Agency officials offered no explanation for the oversight.
"The FAA methodology likely overestimates present-day collisions," the
Congressional Research Service said in a recent report.
Initially the cost-benefit ratios were to be recalculated every two years, but that didn't
happen, said David A. Byers, an aviation professor at the University of Nebraska at Omaha
and a consultant to the companies that operate the towers. If they were recalculated now,
some airports would certainly fall below the FAA threshold for funding, he said.
Of the nation's 5,000 public airports, only about 10 percent have control towers. Those
without towers generally have relatively few flights, and pilots coordinate takeoffs and
landings among themselves.
Airport towers are prized by local communities as economic boosters, particularly in rural
areas. Airlines are sometimes reluctant to schedule flights to airports where there are no
on-site air traffic controllers.
Former Rep. James Oberstar, D-Minn., a critic of the contract tower program, said he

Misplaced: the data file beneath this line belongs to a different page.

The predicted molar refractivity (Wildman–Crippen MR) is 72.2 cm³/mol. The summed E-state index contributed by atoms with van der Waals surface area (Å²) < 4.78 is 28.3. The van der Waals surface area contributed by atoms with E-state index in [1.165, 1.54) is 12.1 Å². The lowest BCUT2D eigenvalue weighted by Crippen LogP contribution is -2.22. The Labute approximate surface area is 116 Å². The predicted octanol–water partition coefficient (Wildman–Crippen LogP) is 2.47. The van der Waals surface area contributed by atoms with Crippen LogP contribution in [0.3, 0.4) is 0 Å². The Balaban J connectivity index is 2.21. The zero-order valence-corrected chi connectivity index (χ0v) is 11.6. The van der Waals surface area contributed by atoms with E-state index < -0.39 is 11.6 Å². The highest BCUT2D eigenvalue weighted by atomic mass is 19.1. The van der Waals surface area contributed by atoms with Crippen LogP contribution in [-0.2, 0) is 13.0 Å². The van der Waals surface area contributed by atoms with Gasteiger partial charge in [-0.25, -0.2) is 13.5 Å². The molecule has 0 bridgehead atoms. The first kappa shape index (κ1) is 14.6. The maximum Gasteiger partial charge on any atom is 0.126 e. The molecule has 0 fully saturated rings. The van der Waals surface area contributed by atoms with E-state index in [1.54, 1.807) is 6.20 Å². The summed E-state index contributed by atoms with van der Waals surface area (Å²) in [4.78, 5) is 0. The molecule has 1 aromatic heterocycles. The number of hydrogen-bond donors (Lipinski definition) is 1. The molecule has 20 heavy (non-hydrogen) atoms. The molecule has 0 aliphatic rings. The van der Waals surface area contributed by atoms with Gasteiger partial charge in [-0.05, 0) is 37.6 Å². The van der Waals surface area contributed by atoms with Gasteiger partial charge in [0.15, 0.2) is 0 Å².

refused to allow lawmakers to insert provisions into bills requiring the FAA to pay for
new control towers at airports in their districts when he was chairman of the House
Transportation and Infrastructure Committee.
"We couldn't always stop it in all instances in the appropriations process,
particularly when a bill comes from the Senate and it has a designation of funding for a
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your passion of flight and what to help people or pets in need, you should check out the
below information on Angel Flights and Pilots N Paws, two great organizations that could
use your pilot skills.